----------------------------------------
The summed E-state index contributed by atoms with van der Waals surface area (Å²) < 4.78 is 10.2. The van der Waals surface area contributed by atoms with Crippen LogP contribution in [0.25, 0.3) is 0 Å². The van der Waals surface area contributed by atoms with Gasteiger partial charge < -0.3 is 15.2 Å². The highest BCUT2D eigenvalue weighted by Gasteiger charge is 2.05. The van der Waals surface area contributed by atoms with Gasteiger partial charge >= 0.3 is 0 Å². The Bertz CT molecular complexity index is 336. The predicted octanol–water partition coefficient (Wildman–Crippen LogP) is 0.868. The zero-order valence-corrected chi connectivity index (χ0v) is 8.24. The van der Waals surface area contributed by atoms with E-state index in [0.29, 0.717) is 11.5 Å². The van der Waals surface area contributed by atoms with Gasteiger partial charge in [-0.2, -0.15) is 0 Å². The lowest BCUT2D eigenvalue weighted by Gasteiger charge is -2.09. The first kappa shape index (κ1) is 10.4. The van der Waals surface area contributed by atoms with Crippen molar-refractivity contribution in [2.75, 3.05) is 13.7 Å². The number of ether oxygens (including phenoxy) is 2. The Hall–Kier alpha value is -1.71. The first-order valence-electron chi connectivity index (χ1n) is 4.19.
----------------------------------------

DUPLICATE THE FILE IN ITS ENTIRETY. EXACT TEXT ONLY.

The summed E-state index contributed by atoms with van der Waals surface area (Å²) < 4.78 is 10.2. The van der Waals surface area contributed by atoms with Crippen LogP contribution in [0.25, 0.3) is 0 Å². The van der Waals surface area contributed by atoms with Gasteiger partial charge < -0.3 is 15.2 Å². The highest BCUT2D eigenvalue weighted by Gasteiger charge is 2.05. The van der Waals surface area contributed by atoms with Gasteiger partial charge >= 0.3 is 0 Å². The Bertz CT molecular complexity index is 336. The predicted octanol–water partition coefficient (Wildman–Crippen LogP) is 0.868. The zero-order valence-corrected chi connectivity index (χ0v) is 8.24. The van der Waals surface area contributed by atoms with E-state index in [0.29, 0.717) is 11.5 Å². The van der Waals surface area contributed by atoms with Gasteiger partial charge in [-0.2, -0.15) is 0 Å². The lowest BCUT2D eigenvalue weighted by Gasteiger charge is -2.09. The first kappa shape index (κ1) is 10.4. The van der Waals surface area contributed by atoms with Crippen molar-refractivity contribution in [2.75, 3.05) is 13.7 Å². The number of ether oxygens (including phenoxy) is 2. The Hall–Kier alpha value is -1.71. The first-order valence-electron chi connectivity index (χ1n) is 4.19.